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12:00 AM, Apr 15, 1996 • By CHARLES R. KESLER
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At a time when the winning alliance between . social and economic conservatives seems ready to unravel, here comes a book on the American Revolution designed to reassure and inspirit today's aspiring revolutionaries.

Marvin Olasky, author of The Tragedy of American Compassion, the influential social history of American welfare policy that has become the bible of devolution, argues in Fighting for Liberty and Virtue (Crossway Books, 316 pages, $ 25) that at the heart of the American Revolution was a coalition of religious activists and tax rebels -- advocates respectively of " holy government" and "small government," in Olasky's terms -- who united to throw off the "big government" pretensions of the British empire. In one way or another, according to Olasky, this alliance between the supporters of personal virtue and the supporters of limited government has been central to American politics ever since, right down to its revival in the conservative movement of our day.

Reading today's politics back into the past is a dubious enterprise, of course, but Olasky claims only to be discovering the latent parallels between "political and cultural wars in eighteenth-century America" (the book's subtitle) and those of the past three decades. At any rate, his eye for the " interplay of politics, religion, sex, and revolution" distinguishes this book from any other on the subject.

The most important and persuasive part of the volume is Olasky's account of the religious roots of the Revolution. He shows that the Great Awakening of the 1730s and 1740s helped prepare the way for later political upheavals, insofar as the "criticism of a corrupt church" set the stage for the " criticism of a corrupt government."

This interpretation finds little favor in contemporary scholarship, which tends to view the Revolution either as the last gasp of classical republicanism or the first eruption of Lockean liberalism. But it does aid in making sense of the suspicious reactions here to the Stamp Act, Quebec Act, and other British policies of the 1760s and 1770s. Why get so upset over a small tax on tea, after all? Historian Bernard Bailyn and his followers attributed the deepening mistrust to the ideology Americans had imbibed from Cato's Letters and other opposition Whig writings of the early 18th century -- the idea that liberty is always threatened by power, whose encroaching nature must perforce be resisted. These notions crystallized into an irrational fear of power, and so the Revolution was, in Bailyn's view, a tragic but inevitable overreaction, a kind of ideological mass hysteria.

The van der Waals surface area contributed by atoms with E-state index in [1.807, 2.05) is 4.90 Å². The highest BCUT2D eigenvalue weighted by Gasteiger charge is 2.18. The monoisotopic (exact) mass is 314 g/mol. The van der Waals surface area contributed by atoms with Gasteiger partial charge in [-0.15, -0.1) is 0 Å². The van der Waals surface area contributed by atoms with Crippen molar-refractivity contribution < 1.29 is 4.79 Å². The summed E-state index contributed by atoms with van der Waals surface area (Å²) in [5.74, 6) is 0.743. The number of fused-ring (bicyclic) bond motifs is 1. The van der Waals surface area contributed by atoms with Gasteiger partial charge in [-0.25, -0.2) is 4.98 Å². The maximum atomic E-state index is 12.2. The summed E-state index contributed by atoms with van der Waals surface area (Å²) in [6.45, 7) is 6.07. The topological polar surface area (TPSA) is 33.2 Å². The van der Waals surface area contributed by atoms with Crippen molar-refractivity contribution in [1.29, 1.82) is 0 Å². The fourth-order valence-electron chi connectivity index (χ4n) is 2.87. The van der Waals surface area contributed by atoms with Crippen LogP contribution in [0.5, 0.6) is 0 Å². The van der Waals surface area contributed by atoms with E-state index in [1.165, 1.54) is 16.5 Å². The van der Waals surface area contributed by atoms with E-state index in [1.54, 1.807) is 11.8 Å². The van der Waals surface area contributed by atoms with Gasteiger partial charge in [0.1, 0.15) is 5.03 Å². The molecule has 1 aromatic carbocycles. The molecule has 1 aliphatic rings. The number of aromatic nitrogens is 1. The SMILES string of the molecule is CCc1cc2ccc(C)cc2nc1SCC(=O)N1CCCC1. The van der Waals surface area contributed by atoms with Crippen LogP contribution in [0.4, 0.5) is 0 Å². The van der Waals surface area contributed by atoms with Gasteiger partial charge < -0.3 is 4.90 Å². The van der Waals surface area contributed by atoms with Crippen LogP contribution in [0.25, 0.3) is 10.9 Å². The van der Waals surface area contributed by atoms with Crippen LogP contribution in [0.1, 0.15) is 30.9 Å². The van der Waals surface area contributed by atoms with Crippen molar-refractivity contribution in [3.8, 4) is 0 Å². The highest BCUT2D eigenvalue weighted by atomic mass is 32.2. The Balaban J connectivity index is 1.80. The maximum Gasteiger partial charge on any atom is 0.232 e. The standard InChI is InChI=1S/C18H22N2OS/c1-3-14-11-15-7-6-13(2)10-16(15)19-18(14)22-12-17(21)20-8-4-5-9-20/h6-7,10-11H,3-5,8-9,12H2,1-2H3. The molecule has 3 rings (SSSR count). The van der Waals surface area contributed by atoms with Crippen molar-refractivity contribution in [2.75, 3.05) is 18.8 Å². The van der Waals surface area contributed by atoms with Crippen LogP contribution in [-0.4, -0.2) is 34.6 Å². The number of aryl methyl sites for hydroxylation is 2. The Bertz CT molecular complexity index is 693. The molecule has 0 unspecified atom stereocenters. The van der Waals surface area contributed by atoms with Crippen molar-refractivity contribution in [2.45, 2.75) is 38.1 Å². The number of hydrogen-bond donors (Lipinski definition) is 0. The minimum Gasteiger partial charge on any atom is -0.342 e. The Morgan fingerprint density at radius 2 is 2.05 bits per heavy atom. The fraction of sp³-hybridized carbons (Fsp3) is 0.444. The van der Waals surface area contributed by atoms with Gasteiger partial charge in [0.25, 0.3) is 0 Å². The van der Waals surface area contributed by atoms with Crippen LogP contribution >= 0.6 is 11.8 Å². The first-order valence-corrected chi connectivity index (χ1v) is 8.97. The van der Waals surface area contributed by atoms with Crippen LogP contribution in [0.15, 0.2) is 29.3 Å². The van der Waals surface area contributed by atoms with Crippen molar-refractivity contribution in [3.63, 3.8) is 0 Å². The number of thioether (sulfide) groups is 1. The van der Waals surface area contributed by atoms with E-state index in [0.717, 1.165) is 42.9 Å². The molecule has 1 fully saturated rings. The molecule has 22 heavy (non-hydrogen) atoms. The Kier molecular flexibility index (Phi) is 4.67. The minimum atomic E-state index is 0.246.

Olasky, by contrast, emphasizes the growing moral estrangement from the British after the Great Awakening. The mother country didn't help matters by sending as royal governors some of the most inept and shameless characters imaginable -- among them Lord Cornbury, who between persecutions of New York Presbyterians and Dutch Reform preachers took time out to don women's clothing and prowl around the governor's palace in drunken drag. In the French and Indian War (1756-1763), Americans saw first-hand the cruelty and dissolute nature of many British officers. Reports circulated widely of the blasphemies and sexual libertinism of prominent British aristocrats, who built Playboy Mansion-style pleasure palaces outside London in which to indulge their vices. And the chief prelates of the established Anglican Church, who constituted a sixth of the House of Lords, schemed to bring dissenting Americans to heel by appointing bishops for the colonies.

Faced with such provocations, the Americans really did begin to see the British as corrupt -- their once virtuous empire going rapidly the way of pagan Rome, their godly kingdom falling into Babylonian sensuality. Not that the colonists thought themselves so good or holy; their newspapers and sermons were filled with self-reproach, and Olasky shows, in almost prurient detail, that some of our forebears did a lot more than just lust in their hearts. But the Americans were acutely conscious of their backsliding, and so -- whether from sterner morals or the frontier shortage of vices -- they came to regard themselves as more vigorous and virtuous than the British, at least.

Olasky describes how the movement for independence -- the alliance between " libertarians who feared governmental power" and "Christian conservatives who emphasized sin" -- was knit together by the political craftsmanship of Patrick Henry, Samuel Adams, John Witherspoon, and other statesmen. The movement's character was determined by the negative judgment, shared by both sides for different reasons, that political "authority must be circumscribed." Like the Reagan coalition two centuries later, this original American coalition was defined more by its possession of common enemies than its allegiance to common principles or purposes.